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Wildcatter Aubrey McClendon’s oil and gas startup in West Texas may be the latest venture in the Permian Basin to beckon for Wall Street investors, sitting astride one of the most lucrative U.S. shale plays.
The bear market in oil has analysts reassessing the U.S. shale boom after five years of historic growth.
The boom has been most generous to companies working in states with the most oil and gas activity, but the economic boost has also trickled down to steel-makers and machine tool manufacturers based in regions with no production, the report said.
An incentive for a 1 percent tax rate for horizontally drilled oil and gas wells would be increased to 2 percent and extended to all wells drilled in Oklahoma under a bill drafted in the Oklahoma Legislature on Monday.
Half the increase in horizontal drilling over the last five months has happened in the Permian Basis, according to a new U.S. Energy Information Administration report.
The Legislature this year also has yet to reach an agreement on a generous tax incentive currently in place for horizontally drilled wells that reduces the tax from its regular rate of 7 percent to 1 percent.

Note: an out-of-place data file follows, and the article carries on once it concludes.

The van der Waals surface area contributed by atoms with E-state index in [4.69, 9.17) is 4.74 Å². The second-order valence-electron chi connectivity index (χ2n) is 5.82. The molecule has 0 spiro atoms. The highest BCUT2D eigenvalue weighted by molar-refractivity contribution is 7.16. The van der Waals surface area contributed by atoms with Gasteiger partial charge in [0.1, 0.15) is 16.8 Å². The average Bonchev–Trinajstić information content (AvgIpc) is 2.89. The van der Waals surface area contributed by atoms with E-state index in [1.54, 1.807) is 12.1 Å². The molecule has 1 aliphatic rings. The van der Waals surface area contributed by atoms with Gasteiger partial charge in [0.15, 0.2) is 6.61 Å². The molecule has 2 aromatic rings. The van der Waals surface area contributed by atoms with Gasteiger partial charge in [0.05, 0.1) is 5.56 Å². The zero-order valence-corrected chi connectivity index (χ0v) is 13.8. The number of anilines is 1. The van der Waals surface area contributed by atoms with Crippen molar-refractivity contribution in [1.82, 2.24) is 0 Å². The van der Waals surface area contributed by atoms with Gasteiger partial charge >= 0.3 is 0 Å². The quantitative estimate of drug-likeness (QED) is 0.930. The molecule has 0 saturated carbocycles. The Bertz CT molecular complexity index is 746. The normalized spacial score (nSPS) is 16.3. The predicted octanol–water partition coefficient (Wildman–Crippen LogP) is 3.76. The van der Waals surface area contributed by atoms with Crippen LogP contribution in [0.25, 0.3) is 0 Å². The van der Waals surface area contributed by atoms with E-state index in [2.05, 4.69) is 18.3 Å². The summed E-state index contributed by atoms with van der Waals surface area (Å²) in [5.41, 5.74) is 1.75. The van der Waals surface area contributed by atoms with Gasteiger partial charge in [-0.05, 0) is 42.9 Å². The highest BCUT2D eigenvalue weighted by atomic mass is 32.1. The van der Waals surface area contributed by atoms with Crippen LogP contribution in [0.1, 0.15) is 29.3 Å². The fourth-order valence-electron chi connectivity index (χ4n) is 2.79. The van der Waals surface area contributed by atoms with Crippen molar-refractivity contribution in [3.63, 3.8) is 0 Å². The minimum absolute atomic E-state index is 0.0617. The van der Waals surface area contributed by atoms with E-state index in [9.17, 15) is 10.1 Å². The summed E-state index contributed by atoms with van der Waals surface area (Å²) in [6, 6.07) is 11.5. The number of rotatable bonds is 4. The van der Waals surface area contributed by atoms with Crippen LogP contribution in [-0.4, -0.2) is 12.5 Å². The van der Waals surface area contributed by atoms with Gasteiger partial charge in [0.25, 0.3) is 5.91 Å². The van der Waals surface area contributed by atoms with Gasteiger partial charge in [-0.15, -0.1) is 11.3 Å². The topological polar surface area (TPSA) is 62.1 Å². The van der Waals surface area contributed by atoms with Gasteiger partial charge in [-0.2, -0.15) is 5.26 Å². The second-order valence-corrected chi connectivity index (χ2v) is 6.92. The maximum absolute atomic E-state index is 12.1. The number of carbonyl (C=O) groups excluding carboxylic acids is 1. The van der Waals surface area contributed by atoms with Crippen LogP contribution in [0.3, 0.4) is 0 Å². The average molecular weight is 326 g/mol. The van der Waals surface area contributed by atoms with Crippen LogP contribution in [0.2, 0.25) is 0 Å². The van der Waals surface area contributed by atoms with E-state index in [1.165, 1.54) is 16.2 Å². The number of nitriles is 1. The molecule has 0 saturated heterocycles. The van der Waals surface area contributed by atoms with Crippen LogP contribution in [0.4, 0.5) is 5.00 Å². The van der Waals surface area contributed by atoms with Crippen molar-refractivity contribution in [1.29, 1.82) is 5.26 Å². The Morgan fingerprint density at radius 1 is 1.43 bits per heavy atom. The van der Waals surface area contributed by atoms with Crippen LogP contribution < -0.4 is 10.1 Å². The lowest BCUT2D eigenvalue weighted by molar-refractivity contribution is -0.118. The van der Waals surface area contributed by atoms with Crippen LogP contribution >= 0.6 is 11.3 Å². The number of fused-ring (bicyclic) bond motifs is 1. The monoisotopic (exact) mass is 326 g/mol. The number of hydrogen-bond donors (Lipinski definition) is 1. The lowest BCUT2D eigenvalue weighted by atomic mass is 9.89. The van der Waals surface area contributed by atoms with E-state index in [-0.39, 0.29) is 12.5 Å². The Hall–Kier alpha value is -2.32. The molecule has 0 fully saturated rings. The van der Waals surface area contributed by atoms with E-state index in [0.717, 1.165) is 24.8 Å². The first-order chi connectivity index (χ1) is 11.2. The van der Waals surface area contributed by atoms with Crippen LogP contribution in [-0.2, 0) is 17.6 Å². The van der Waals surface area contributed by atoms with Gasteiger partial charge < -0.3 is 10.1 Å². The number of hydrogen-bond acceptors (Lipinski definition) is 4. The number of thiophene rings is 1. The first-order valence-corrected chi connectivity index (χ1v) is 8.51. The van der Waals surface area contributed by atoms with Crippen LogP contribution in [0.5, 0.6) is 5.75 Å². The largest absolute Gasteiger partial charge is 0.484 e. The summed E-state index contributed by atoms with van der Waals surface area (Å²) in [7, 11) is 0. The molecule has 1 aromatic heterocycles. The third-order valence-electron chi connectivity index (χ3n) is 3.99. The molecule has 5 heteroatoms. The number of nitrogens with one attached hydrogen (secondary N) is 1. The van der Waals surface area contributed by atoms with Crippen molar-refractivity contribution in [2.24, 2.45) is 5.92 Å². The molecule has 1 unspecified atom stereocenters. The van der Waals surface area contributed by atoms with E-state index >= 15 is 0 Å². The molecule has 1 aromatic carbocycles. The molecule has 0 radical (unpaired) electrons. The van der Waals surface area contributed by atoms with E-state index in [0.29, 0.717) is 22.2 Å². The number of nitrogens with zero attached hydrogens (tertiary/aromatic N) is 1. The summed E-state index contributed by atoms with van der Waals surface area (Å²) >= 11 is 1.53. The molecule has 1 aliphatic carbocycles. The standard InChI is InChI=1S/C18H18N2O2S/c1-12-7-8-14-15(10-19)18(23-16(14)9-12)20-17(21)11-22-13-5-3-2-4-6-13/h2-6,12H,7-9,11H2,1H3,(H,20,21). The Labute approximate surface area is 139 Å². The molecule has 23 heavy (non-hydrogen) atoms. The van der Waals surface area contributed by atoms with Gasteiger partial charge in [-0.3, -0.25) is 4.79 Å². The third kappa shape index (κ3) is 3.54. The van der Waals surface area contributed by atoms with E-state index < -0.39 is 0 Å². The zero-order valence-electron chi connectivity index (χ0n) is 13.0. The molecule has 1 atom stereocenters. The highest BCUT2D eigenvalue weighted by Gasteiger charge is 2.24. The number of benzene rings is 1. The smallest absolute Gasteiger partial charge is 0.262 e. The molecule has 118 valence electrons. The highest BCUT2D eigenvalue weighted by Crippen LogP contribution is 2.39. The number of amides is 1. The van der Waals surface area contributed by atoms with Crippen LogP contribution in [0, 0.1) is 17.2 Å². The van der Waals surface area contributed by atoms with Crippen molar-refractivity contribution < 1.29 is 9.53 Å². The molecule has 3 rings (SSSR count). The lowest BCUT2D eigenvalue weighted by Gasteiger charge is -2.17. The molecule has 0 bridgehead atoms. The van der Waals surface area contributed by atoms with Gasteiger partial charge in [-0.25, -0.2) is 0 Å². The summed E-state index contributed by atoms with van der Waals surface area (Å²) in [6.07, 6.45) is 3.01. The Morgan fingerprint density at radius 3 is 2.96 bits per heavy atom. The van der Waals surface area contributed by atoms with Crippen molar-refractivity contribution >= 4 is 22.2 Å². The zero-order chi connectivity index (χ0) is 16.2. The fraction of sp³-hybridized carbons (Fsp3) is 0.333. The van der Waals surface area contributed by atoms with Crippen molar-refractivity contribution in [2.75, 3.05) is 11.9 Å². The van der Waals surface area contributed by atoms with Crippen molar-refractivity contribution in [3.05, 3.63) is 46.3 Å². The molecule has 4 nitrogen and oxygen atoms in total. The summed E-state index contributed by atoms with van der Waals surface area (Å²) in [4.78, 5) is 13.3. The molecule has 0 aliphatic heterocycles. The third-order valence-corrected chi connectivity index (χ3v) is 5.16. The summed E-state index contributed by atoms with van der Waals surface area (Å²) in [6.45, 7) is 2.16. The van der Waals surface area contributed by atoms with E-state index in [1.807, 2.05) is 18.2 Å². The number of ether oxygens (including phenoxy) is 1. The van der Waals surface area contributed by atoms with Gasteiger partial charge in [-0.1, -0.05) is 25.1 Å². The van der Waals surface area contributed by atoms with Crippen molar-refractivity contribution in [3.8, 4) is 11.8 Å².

Output rose 78,000 barrels a day to 8.428 million, the most since October 1986, according to Energy Information Administration data.
The 11,065-foot span is raising speculation that it was the longest horizontal length that ever has been drilled on land and under a river, one of the biggest obstacles Mother Nature can throw at a pipeline drill.
Rigs designed for horizontal drilling made a big move last year into the Permian Basin, the last major U.S. oil patch to remain a stronghold for older vertical units. But that’s small relief two years after a surge of oil field services startups left the U.S. market with far too much fracturing equipment and sent prices for fracturing jobs plummeting.